ART IN THE RIGHT PLACE
Violent brushwork and strident colour are the manifestation of a desperate intensity of vision, are an act of surrender to the terrible vitality of things.
David Sylvester, Encounter, December 1954
In March 1981, Emily and I were busy. We spent eleven days in a television studio, filming Trevor Nunn’s RSC stage production of Chekhov’s Three Sisters, and then continued playing the RSC eight-and-a half-hour Nicholas Nickleby on the stage of the Aldwych Theatre, whilst waiting to see whether a Broadway season would ensue.
At this time Ian McKellen and I began a transatlantic correspondence – he was playing Salieri in Amadeus on Broadway. We thought it might make an interesting picture of Anglo-American theatre. I came across the letters today and found a passage relating to the painter John Bratby whose works are to have an exhibition at the Jerwood Gallery in Hastings, opening in late January.
It was Bratby’s work as a young artist that inspired critic David Sylvester to coin the term ‘kitchen sink’ to characterize the new school of social realism. But this enfant terrible of the 1950s and prolific painter of the everyday had an abhorrence of egalitarianism. This is the relevant passage from my letter to Ian:
John Bratby RA ARCA RBA FIAL FRSA wrote to me (and Roger R) from the Cupola and Tower of the Winds, Hastings. I quote:
‘I am painting a collection of small portraits of individuals for posterity to see, when our society has completely changed from one based on the concept of the individual and freedom to one where the individual is non-existent, lost in the collective state, which is the eventuality if this government does not succeed.’
I may say I deplored the Thatcher government to which he referred, but note that, whether one believes it succeeded or failed, we still have a modicum of individuality in spite of the ever-widening gap between rich and poor, and the difficulty business has with the notion of paying a ‘living wage’, and the ease with which the government enforces its cuts in expenditure.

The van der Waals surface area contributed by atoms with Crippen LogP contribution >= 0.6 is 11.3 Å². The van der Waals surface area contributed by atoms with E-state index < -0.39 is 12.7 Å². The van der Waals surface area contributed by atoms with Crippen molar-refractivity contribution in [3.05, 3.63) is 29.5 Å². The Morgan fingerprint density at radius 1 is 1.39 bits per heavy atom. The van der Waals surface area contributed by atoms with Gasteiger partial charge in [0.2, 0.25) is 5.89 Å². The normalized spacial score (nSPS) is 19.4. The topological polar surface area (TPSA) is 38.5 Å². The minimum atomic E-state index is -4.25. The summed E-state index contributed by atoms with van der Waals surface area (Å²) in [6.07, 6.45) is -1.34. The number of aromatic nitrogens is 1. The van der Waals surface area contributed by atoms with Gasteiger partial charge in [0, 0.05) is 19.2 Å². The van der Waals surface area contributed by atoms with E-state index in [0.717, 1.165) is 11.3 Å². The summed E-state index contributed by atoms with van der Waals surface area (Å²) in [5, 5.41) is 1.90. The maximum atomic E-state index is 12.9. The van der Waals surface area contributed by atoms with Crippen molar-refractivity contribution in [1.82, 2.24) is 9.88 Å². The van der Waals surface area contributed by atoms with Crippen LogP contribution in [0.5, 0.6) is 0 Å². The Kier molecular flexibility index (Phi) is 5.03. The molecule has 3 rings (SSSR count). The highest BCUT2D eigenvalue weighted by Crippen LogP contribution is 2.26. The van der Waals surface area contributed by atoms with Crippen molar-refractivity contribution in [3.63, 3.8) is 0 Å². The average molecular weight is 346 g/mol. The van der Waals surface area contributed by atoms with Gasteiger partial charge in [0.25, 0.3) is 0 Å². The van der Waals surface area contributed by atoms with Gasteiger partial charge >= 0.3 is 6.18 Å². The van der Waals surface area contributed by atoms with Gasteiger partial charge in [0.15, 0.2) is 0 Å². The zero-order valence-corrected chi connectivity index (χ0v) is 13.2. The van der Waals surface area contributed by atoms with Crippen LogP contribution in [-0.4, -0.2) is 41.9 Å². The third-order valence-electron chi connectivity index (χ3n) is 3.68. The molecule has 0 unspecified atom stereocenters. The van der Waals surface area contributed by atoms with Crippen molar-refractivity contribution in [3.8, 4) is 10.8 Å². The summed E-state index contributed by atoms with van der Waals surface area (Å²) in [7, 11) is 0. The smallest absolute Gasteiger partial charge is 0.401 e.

I now can recall that in the event I was given a white bread roll or bap mounted with a thin slice of cheddar cheese, sliced tomato and lettuce, followed by a cup of tea, all while sitting where I had posed for the morning. There followed several letters, each persuading me to buy the finished article (finished by teatime that same day) and offering me the inducement of my sending Bratby a series of postdated cheques to soften the financial blow. I knew that his claim, in his initial letter, about ‘art for art’s sake’ and there being ‘no commercial consideration’ was a touch hollow, but he had a living to make after all, as we all do.
That time with the RSC in the late 70s and early 80s was not commercial theatre (though there were adverts between the acts of the Three Sisters on Thames Television) but was well enough paid to help us to move from a flat in Kilburn to a house in West Hampstead. Little did I know that I would really start doing Art for Art’s sake later on at Statford when I rejoined the RSC in the 90s and resumed drawing and painting seriously, having virtually given them up when I left school. I had, however, done this drawing of Ian in the NT production of Armstrong’s Last Goodnight, backstage at Chichester in 1965.
As I am fond of repeating, the fact that I am the cheapest model I know explains the number of self-portraits I have produced and there is, and has been, no commercial consideration.
I wanted to keep in the family the dual portrait of my brother when young and the 1940s Bradford Alhambra, and no-one was more surprised than I when it was accepted by the RA the summer before last, or as disappointed when my painting of an East Sussex dew pond on the Downs was merely shortlisted this last summer. It has crossed my mind to try to sell a few landscapes of Sussex now that I live here. Am I considering the commercial?